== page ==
This year’s Semana Cultural saw BristoLatino and UoB’s HiPLA department team up with Pablo Navarrete of Alborada Films in a screening of his documentary Hip Hop Revolución. Latin America in Bristol editor Zara Huband reviews the documentary’s message.
In a country like Venezuela it is almost impossible to separate music and politics. Pablo Navarrete’s documentary explores the collective known as Hip Hop Revolución, a community group based in and around Caracas. The British activist Jody McIntyre and British-Iraqi rapper Lowkey travelled to Venezuela to discover and get to know the collective, ending the trip with an opportunity for Lowkey to join them in performance at a government concert.
Set up in 2003 – the year after the Anti-Chávez coup, which ousted him for 2 days – the collective see themselves as a grassroots, revolutionary group with the aim of educating young people in all things hip hop related, but especially to train them to be politically-minded and to create their own Venezuelan identity. The collective’s open and strong support of the Chávez government is unlike the typical anti-establishment image of hip hop. For them, opposition is instead aimed at the USA, ironically using a very American music genre to challenge American society. Nevertheless, the group maintains an underground image in Venezuela, since the hip hop they make is not mainstream and cannot compete with genres like reggaeton.
Through the fight against Venezuelan and hip hop stereotypes, the documentary shows a side of Venezuela that can easily be forgotten amid the talk of poverty and violence. The group’s focus on community and its socialist mindset is what impressed Jody McIntyre most: as an activist, he describes how many of the aspects of Venezuelan society are what he is advocating for in the UK. In fact, he went to live in Venezuela for a time after the documentary was made. The documentary makes this seem like an understandable decision, as the scenes of young people who are able to talk about the politics of their country and creatively express themselves through music is impressive.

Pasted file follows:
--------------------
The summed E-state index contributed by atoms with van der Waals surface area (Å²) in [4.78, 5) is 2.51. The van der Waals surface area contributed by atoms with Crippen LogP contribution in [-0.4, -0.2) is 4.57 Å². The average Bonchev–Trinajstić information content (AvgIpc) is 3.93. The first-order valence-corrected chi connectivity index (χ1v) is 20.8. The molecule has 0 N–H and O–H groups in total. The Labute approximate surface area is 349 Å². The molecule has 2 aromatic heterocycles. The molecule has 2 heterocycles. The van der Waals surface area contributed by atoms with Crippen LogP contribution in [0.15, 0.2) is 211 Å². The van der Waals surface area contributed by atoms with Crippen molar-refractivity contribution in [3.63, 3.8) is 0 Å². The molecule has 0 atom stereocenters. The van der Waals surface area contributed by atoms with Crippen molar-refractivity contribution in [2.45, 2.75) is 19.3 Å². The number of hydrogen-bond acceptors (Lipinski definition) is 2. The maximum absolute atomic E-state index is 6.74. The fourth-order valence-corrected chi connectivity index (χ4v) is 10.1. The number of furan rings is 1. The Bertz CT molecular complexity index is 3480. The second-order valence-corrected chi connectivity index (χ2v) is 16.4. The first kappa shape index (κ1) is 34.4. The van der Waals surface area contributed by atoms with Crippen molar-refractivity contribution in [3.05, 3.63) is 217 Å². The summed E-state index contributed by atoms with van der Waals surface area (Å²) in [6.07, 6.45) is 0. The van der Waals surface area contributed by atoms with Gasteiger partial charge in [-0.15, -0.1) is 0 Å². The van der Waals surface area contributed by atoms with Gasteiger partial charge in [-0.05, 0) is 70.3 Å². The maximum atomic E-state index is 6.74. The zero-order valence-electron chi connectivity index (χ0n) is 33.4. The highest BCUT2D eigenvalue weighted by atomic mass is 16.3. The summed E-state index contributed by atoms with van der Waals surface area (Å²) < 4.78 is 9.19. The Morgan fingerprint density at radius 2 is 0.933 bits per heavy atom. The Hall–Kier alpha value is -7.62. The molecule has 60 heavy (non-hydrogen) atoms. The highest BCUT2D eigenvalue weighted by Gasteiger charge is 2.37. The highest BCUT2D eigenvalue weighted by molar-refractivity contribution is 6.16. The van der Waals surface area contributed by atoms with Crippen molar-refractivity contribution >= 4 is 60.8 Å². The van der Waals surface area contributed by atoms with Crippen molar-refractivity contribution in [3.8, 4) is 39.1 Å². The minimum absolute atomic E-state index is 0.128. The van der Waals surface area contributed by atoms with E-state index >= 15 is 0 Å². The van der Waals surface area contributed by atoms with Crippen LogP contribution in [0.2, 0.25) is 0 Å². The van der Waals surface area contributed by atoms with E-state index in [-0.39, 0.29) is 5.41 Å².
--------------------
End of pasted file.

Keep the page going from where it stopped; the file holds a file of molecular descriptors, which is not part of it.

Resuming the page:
The incredibly positive depiction of the Venezuelan government by those interviewed comes from a place of real belief, in their local community, but also in the socialist Venezuelan ideology. Most of the participants come from a low-income background and use the group as a way of showing solidarity. However, whilst the number of female rappers around has been growing over the past few years, it is hard to ignore the lack of women in the collective, perhaps a reflection of the role of women in hip hop or the machismo of Venezuela and Latin America. This is the downside of political groups speaking out for the people, as they will inevitably speak for women. Even so, as Navarrete commented in the Q&A, there are many other grassroots groups led by women in Venezuela.
The documentary shows us a different kind of protest, with people making themselves heard by educating themselves and their communities. Hip Hop Revolución serves as a reminder of the link between hip hop and politics, and by politicising the next generation of rappers a space is created for young Venezuelans to have a voice and express themselves creatively.
All images: Alborada Films.